Sunday, June 04, 2023  |



Dettloff: Taylor still battling ghost of Pavlik

Fighters Network

No man likes to be shown up when he’s trying to get business done, especially if he’s a prizefighter. Even within the ostensibly safe confines of a sparring session, most fighters suffer from a kind of emotional affliction that causes them, when hit with a punch of substance, to immediately try to reply in kind.

Though we like and admire this quality in our fighters (probably because so many of us lack it in real life) it’s not always the smartest tact, particularly when it opens one up to danger.

On Saturday, former world middleweight champion Jermain Taylor will continue to try to erase from our collective memory his two losses to Kelly Pavlik, which certainly represented to Taylor a kind of grand insult administered on a world stage. Especially the second one, for which a fully prepared and aware Taylor could muster no defensible excuse.

He will meet England’s undefeated Carl Froch in Mashantucket, Conn., on Showtime for some super middleweight alphabet title or another and if it’s important to you which one it is, you can find its identity elsewhere.

At any rate, Froch probably does not represent the kind of danger to which Taylor is very vulnerable. He has fought but once outside the United Kingdom (though that doesn’t mean nearly as much as it once did, thank you very much Joe Calzaghe) and probably the most important of his 24 wins came against talented, but unproved Canadian Jean Pascal in a wonderful brawl in Nottingham last December.

Nevertheless, Taylor, 28-2-1 (17 knockouts) and once a soft-spoken sort, is talking a very big game leading up to the match.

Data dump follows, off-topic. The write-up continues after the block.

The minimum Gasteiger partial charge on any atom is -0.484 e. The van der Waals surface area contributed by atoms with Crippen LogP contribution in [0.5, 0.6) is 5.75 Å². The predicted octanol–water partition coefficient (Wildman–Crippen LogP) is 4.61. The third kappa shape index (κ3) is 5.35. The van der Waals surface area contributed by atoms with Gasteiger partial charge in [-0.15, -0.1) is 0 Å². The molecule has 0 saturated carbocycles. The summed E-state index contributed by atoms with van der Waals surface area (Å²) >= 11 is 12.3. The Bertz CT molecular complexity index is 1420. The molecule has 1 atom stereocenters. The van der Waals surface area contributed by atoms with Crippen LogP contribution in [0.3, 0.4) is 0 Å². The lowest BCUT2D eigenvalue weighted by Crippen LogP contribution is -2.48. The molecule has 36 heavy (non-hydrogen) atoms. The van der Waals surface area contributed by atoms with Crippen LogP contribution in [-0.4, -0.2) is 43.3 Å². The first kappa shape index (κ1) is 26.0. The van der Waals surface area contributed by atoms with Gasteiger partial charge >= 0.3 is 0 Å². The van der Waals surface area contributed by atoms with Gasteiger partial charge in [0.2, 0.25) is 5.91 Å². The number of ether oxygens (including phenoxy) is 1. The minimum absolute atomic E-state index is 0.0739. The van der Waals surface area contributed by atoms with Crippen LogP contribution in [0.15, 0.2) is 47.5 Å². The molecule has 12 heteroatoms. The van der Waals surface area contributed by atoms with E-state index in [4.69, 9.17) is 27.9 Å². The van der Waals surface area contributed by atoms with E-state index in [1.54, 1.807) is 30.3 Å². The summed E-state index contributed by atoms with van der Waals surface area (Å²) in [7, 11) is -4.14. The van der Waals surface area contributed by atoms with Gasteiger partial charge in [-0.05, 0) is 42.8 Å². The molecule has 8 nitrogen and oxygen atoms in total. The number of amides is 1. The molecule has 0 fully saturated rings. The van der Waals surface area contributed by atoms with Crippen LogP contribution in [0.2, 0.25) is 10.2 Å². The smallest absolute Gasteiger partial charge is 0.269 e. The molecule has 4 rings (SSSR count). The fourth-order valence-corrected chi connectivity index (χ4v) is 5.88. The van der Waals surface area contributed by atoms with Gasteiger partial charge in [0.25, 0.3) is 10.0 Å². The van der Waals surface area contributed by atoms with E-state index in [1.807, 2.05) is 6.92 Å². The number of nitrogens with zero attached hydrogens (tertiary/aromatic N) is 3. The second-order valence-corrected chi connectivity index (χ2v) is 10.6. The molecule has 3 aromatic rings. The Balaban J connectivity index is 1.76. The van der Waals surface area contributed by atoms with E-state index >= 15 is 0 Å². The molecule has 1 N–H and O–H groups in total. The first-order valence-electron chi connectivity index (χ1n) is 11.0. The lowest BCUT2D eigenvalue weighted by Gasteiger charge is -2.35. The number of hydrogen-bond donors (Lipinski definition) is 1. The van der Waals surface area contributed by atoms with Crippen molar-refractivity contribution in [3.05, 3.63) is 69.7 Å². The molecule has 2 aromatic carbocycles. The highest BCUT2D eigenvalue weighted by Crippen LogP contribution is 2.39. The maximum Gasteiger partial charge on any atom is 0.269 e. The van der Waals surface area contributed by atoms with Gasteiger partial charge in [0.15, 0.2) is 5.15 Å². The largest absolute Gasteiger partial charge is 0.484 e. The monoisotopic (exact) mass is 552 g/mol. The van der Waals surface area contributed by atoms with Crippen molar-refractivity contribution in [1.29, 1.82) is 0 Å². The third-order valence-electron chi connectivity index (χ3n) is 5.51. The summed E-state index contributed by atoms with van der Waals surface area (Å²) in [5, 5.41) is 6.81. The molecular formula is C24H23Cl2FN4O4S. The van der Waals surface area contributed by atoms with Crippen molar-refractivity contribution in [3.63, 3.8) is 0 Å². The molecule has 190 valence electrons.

“He’s a cocky fighter and I love that because I plan on bringing all that down. He doesn’t know what he’s getting himself into and I’m going to teach him,” Taylor said recently.

“It’s all about being a champion. All these other fights mean nothing until you get these belts back. As far as me going over there (to Europe) ÔǪ Going over there? For what? I mean who is he? I didn’t even know who he was until now. So I wasn’t going over there. He needs to come over here.”

Taylor feels relatively good these days, having gotten back on the winning track with a decision win over Jeff Lacy, who knows something about trying to erase bad memories. In truth he didn’t look great beating Lacy and hasn’t looked in a long while like the star he appeared to be on the way up, when he was fed mostly a diet of frayed junior middleweights.

But cede him this: Taylor is undeterred by his bracingly amateurish skill set and indifferent ring presence. He is more afflicted than most by that instinct that drives men to seek the best and biggest challenges, hence his rematch with Bernard Hopkins and the fight with Winky Wright, two technicians far more seasoned and respected than he and whom he fought to a virtual standstill.

Froch, for his part, concedes that Taylor is the far more experienced fighter but dismisses the importance of it out of hand.

“It’s easy to say that I haven’t fought anybody. But that’s what boxing is about. We’ve got two fighters here who are both putting it all on the line. We’re both of a similar age. We’re both on the top of our careers. We’re both fit and hungry. He wants my belt? I don’t want him to take my belt,” Froch said.